Print This Page

Dallas Morning News - July 28, 2016

Q.  I read your article about mesquite trees and in some ways they seem beneficial but I live on a ranch and they have overtaken our property, making it impossible to cultivate fields that we would like to cultivate so as to have hay for our cattle. I live in Dublin, Texas and I would love to hear from you on how to control these trees. I know that I have succeeded in killing some of them by cutting them down, exposing the roots and burning them they die, but on 300 hundred acres this will take me the rest of my life. N. M. Dublin, TX

A.  Best management for mesquite is to leave the big trees alone. Not only are they not a problem, they are beneficial to the soil. On acreage, livestock like the trees. The light shade is comfortable and the animals like the quality of the grass under mesquite trees. On the other hand, mesquites that have been sprayed, chained, or otherwise assaulted will grow back as multi-stemmed bushes and NOW you have a problem. The only solution at this point is aggressive grubbing and ripping to remove the pants. 

Q. Can saltpeter be used to kill stumps? B.W. Dallas
A. Yes. Drill holes in the stump as deeply as possible and fill the holes with saltpeter (potassium nitrate) and wet the stump. After soaking 30 days for softwood trees and 3to 4 months for hardwood trees, put burning charcoal briquettes on top of the stump. The burning coals will smolder the stump away and leave a hole in the ground. 

Q.  We planted a fig tree this spring. It had a bunch of new green figs on it about 6 weeks ago. Recently the leaves began to turn brown and fold up. The little figs are just the same as they were. No change. What might be wrong? The tree was planted on the south side of the house where it gets morning sun and would be protected in winter. C. Y. Kemp, TX

A.  May have been the intense heat after a very wet and cool spring. That has caused several plant problems. Hopefully your plant will survive but you may need to replant.

Q.  I have a plum tree that is sapping on the trunk and a large branch has died. What should I do to save my tree?  M. O. Denton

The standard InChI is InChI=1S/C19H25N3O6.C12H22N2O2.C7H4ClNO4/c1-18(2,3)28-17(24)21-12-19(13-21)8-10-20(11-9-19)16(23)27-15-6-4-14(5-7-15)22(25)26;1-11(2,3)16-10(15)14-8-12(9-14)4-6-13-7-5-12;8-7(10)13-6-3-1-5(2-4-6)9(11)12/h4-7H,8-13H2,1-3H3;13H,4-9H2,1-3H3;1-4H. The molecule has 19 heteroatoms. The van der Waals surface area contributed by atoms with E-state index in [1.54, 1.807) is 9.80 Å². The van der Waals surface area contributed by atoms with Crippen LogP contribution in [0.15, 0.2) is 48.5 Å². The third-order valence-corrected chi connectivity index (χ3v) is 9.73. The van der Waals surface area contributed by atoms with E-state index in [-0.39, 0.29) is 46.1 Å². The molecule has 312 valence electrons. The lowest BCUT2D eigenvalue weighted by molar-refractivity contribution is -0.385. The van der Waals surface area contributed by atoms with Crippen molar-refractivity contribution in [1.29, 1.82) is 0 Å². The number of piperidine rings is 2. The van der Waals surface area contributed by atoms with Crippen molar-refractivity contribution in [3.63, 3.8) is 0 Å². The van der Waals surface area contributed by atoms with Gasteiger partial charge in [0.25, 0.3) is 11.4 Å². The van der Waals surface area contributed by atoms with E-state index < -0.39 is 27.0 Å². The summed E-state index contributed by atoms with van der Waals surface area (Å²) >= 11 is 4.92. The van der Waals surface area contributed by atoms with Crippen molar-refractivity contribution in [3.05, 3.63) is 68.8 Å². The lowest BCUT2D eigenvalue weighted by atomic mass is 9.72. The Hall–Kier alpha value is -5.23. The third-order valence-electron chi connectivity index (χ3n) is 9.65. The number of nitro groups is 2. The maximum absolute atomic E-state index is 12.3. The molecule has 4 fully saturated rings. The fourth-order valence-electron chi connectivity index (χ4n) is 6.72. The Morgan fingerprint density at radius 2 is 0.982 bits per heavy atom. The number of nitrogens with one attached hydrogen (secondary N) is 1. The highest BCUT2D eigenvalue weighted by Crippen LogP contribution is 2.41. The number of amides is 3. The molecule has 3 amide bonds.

A.  Apply the Sick Tree Treatment with the most important step being the dramatic exposure of the root flare.

Q. I've followed your methods for years and am currently taking your TORC course. We have a young oak tree on our property that's not producing leaves well. It doesn't seem to have any other signs of stress, except that it was probably too deep, in heavy clay soil. I tried to remove some soil months ago but it just wasn't enough, I'm sure. Today my husband and I removed soil from the base of the tree. After that, I sprayed hydrogen peroxide on the soil, put down some lava sand and dry molasses and covered with a thin layer of mulch. Any recommendations?  L. S. Irving, TX

A.  That all sounds good. Water heavily and deeply about once a week during the hot weather, then cut way back.

Q.  Is it ok to use Mole Scram in a vegetable garden where root crops such as onions or potatoes are grown? Will Mole Scram work on voles as well?  S. M. Tyler, TX

A.  Yes to both. It is a very safe and effective product.

Q.   The (3) photo(s) are of a plant at a state facility for people with intellectual disabilities. After reading about coralbean, I inspected it to ensure the safety of our individuals. It does not have thorns, and the spikes of red blooms are not quite the same, and they appear to have a small berry. So, I'm thinking this is not Coralbean. But are the enclosed pics good enough for you to determine the species and if it could be poisonous? 

A.  Definitely not coralbean. Looks like it might be Mexican firebush but the flowers of your plant are redder and prettier than most I've seen. Here's the entry from our site that I will improve. It's a good plant and yours looks terrific. B. H. San Antonio, TX

Q.  A woodpecker can be heard in the top of my beautiful 60 ft Red Oak. Although the tree looks fine to me and has a relatively big root flare (as you frequently talk about). We have made a few changes in the yard. 1. New French drains with a small root barrier (I did not want this barrier, but my husband went behind my back and ordered it!) 2. New patio and walking paths where we used limestone screening made of crushed limestone and screening powder. Is it possible that one of these two changes hurt the tree, thus attracting the woodpecker? I love this tree and will be crushed if I were to lose it. Please help!  S. K. Denton, TX

A.  Usually when you can hear them drumming it's not the sapsucker that indicates stress in the tree. Sapsuckers also usually bore rows or columns of holes to accumulate sap lower on the tree. The drumming can be a male woodpecker establishing territory or a bird building an "L" shaped hole large enough for a nest. Here's a site that shows how to build woodpecker houses so they will go there and stop drilling holes in trees and buildings. Make sure the flare hasn’t been cover by the new work and your tree should be fine.

  Search Library Topics      Search Newspaper Columns